From the shade style a hybrid has evolved: the more embellished shade-plus. This is curious, as the simple form is tricked up, combined with things that dangle mother of pearl discs, metal links that resemble jewelry, and crystals. Combinations can be subtle and arresting, as in a fixture with a rectangular shade called Mimi from Horchow. Like a waterfall, faceted crystals rain down from within a golden organza shade, striking a balance suitable for minimal or traditional interiors.     
Hanging elements can create a kinetic, even wind-chimey effect, if caught by a breeze in an entry.      
A 1930s necklace inspired Laura Kirar to fashion a skinny (9 inch diameter, 27 inch long) multilayered piece composed of hundreds of cast metal leaves and resin beads, suspended from brass and bronze chains. Amber light shimmers within the tangle of foliage.     

Even traditional chandeliers can change personality simply by taking on color orchid, for example, in a classic glass style from Cyan Design for Horchow. New York jewelry artist Dorian Webb ramps up her lighting design with breathtaking chandeliers from her high end company Viaggio. Her Tutto Tutto exquisitely juxtaposes colorful Venetian glass and semiprecious gems in an astonishing 9-foot long piece that trails off like a kite tail. The designer sees it as the perfect solution for two-story foyer spaces.     

Lighting as art is not unprecedented. Just think of glass artisan Dale Chihuly, who has created some massive pieces, such as the mega scale, 30-foot tall waterfall chandelier of blue and limey green hand-blown glass that looks like a jumble of squiggles and hangs in the rotunda of Londons Victoria and Albert Museum.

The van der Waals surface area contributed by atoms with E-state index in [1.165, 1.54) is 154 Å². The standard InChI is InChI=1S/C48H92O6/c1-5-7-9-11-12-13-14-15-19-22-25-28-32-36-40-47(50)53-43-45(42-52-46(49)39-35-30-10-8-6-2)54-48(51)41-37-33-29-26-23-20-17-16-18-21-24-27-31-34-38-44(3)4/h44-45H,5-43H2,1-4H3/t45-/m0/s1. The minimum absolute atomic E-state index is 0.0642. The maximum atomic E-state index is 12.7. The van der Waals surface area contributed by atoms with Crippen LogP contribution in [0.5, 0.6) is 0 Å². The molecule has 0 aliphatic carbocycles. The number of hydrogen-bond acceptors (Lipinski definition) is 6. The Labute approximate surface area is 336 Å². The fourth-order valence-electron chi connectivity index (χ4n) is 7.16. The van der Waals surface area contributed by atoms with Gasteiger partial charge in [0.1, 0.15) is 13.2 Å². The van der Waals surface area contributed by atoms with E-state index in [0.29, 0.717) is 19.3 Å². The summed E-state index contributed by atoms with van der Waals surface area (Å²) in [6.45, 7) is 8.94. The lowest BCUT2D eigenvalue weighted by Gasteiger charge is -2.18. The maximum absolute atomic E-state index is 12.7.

There are free-form, dimensional fixtures that resemble entwined ribbons (one from Italart in purple and hot pink). Other lighting assemblages are crafted from clusters of small parts, such as flower petals made out of hand-cut capiz shells. The Lotus flower chandelier is available at Viva Terra. Another chandelier channels artichoke leaves. The Karlo, from Nuevo Living, is crafted from stark white powder-coated steel.      

Creating decorative shapes out of metal is another style that is expanding the contemporary category. 

And then theres a trend that some are calling rough luxe. The folks at Currey and Company are saying that humble is the new grandeur, and theyre citing the teaming of natural materials such as rough hewn or reclaimed woods with coarse fabrics such as burlap. Often large scale, the pieces translate well with interiors furnished in whats known in the trade as Belgian modern, a look that Restoration Hardware has adapted as a new signature. Its characterized by casually comfortable furniture with pale wood frames and natural linen upholstery, which has an elegance about it because of its scale and form.     

With more unconventional models from which to choose, the comfort level of mixing it up with installations that reflect the opposite of what one might expect is inching up. Baroque with a twist and twinkle of crystals or shimmery metallic accents might shine in a modern, very neutral loft. And just a single repetition of color from a hanging lantern, in a sofa, a throw, or even flowers, can be powerful.     

Whether your taste trends to Baccarat crystal, spare, smooth and clean-lined shapes or a bit of both, consider a new chandelier as central illumination or as a supplement.     

Attention always is drawn to pieces that are illuminated, says Kirar. So the lighting is always important. Often its like the sculpture in a room, a grand feature. A chandelier is one of the grounding elements, where the eye needs to rest, the touchstone of a room.
Photo/Arteriors Home

Laura Kirars Caviar Cluster globes are composed of brown nickel and smoke glass. The piece measures 48 by 30 inches, takes eight 60-watt bulbs and sells for $2,749. Its also available in polished nickel with clear glass.